North American Network Operators Group

Date Prev | Date Next | Date Index | Thread Index | Author Index | Historical

Re: botnets: web servers, end-systems and Vint Cerf

  • From: Valdis . Kletnieks
  • Date: Fri Feb 16 01:09:54 2007

On Thu, 15 Feb 2007 21:54:00 CST, Gadi Evron said:

> > And the fact that web servers are getting botted is just the cycle of
> > reincarnation - it wasn't that long ago that .edu's had a reputation of
> > getting pwned for the exact same reasons that webservers are targets now:
> > easy to attack, and usually lots of bang-for-buck in pipe size and similar.
> You mean they aren't now? Do we have any EDU admins around who want to
> tell us how bad it still is, despite attempts at working on this?

OK, I'll bite. :)

We point them at info:

and give them a free CD that does all the heavy lifting for them:

(And if you live in the dorms, the CD is *sitting there* on the table when
you get there - and the network jack has a little tape cover that reminds
them to use the CD first...)

Oh, and they also get to attend our "Don't be an online victim" presentation
during orientation, and most (if not all) of the residence halls have their
own official resident tech geek (it's amazingly easy to find people who
are willing to help people on their floor in exchange for a single room
rather than double ;)

And after all that, at any given instant, there's probably several dozen botted
boxes hiding in our 2 /16s - there's a limit to what you can do to stop users
from getting themselves botted when it's their box, not yours.  And there's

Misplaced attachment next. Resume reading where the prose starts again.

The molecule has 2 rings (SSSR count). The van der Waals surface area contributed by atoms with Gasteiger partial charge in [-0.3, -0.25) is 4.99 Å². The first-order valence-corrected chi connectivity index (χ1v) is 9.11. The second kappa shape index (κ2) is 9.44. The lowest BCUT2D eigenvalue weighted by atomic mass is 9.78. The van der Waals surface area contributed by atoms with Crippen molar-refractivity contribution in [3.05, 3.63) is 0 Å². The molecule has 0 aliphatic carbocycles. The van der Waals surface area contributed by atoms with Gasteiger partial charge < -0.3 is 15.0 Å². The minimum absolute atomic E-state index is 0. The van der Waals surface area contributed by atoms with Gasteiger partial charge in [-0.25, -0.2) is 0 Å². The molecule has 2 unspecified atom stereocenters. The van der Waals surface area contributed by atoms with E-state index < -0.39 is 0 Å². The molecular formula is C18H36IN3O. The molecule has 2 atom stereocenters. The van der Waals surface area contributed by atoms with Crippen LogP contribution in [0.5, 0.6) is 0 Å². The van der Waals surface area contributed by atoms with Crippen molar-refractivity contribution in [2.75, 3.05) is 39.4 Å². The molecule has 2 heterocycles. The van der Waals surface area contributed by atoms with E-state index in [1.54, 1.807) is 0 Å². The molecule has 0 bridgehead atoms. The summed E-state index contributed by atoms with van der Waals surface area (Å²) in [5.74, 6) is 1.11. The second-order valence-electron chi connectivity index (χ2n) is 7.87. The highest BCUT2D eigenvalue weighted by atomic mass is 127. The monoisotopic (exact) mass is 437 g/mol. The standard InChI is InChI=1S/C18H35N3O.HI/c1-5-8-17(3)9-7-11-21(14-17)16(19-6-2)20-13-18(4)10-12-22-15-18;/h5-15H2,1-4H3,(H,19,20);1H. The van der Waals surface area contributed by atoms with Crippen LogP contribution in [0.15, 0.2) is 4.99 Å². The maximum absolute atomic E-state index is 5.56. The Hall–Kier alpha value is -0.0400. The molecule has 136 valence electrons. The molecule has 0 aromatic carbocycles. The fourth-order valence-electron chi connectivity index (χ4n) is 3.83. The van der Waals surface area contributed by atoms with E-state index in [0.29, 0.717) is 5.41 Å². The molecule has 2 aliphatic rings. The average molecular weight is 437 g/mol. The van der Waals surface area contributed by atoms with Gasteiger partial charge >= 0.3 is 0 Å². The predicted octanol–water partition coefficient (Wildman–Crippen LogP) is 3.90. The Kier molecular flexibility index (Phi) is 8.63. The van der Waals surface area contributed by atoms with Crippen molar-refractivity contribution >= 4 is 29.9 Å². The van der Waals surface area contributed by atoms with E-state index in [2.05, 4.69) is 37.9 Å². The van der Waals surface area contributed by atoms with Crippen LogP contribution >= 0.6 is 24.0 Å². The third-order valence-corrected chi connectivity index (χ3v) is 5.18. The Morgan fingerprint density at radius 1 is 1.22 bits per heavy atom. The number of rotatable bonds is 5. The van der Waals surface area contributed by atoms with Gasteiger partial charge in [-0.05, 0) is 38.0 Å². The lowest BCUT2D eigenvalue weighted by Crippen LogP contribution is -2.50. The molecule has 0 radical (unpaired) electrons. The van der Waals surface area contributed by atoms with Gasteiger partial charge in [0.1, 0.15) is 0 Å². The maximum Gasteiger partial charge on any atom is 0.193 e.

political expediency limits to what you can do to detect a botted box and take
action before it actually does anything.

What's changed over the past few years is that a number of years ago, the
end-user part of the Internet was /16s of .edu space with good bandwidth
interspersed with /18s of dial-up 56K modem pools, so .edu space was an
attractive target.  Now the /18s of dial-ups are /12s of cablemodems and DSL,
and *everyplace* is the same attractive swamp that .edu's used to be.

And most ISPs don't provide in-house tech support and an orientation lecture
when you sign up - though some *do* provide the free A/V these days. :)

Bottom line - there's cleaner /16s than ours. There's swampier.  What's changed
is that in addition to Joe Freshman being online, Joe's parents and kid sister
are online too. I have *some* control over Joe - the other 3 are Somebody
Else's Problem, and all I can do is hope they use an ISP that's learned that
you can actually get a positive ROI on up-front investing in security.
Unfortunately, Vint tells me that 140 million of them are all over at that
*other* ISP. ;)

> Dorms are basically large honey nets. :)

Are there any globally-routed /24s that *aren't*, these days? ;)

Attachment: pgp00006.pgp
Description: PGP signature